September 01, 2006

Survivor, General Motors, and Database Marketing

What the heck do the television show "Survivor", General Motors, and my field, Database Marketing, have in common?

According to a post on the Fast Company Blog, General Motors pulled $14,700,000 of advertising from Survivor, after the show decided to group castaways on the basis of their race.

This is where Database Marketing comes into play. We Database Marketers frequently analyze the profitability of decisions made by our companies. And while General Motors appears to be taking a moral stand on the allocation of participants to teams on the basis of race, there are financial reasons that make this decision appear even more interesting.

According to General Motor's most recent annual 10-K filing, the average car sold by GM costs the consumer about $21,000, of which GM earns about $2,300 of gross profit.

Therefore, in order for General Motors to break even on $14,700,000 of Survivor advertising, they must sell 6,392 cars. It seems possible that GM could sell 6,392 incremental cars because they advertise on a show seen by at least 10,000,000 fans a week.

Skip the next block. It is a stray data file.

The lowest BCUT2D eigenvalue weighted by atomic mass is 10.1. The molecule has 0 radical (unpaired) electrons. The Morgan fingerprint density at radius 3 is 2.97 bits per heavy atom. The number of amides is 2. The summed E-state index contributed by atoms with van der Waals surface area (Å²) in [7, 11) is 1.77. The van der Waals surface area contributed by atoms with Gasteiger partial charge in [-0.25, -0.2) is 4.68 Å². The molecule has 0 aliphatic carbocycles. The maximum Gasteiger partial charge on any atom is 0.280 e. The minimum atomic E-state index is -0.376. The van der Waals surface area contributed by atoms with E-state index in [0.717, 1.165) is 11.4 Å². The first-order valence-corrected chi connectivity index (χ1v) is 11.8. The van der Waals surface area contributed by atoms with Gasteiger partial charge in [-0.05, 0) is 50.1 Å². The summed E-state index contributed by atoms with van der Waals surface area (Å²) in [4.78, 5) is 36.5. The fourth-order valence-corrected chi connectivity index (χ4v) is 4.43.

A few years ago, General Motors did not have to offer as many discounts and rebates to get a customer to purchase a car. A few years ago, General Motors earned about $4,000 on every car they sold. If this level of gross profit existed today, GM would have to sell just 3,675 cars to cover the cost of advertising on Survivor.

In other words, GM must sell 74% more cars in 2006 to cover the cost of their advertising, compared with just two years ago. The quality of the advertising must be 74% better than two years ago, to provide the same return on investment as two years ago.

Obviously, I have no idea why General Motors truly made the decision to pull advertising from the television show "Survivor". But it is clear that their current financial situation influences how precious cash could be spent. And when you have to sell 74% more cars just to cover the cost of advertising, it may seem like a good idea to pocket $14,700,000.

Unfortunately, companies cannot reduce expenses enough to overcome customer apathy. At some point, companies have to keep investing advertising dollars that generate an acceptable return on investment, somehow improve existing products, or develop new products that stimulate customer interest, and truly manage expenses in a wise manner, in order to run a successful business.

And if it were easy to do all of that, you and I would be running our own, highly successful companies.

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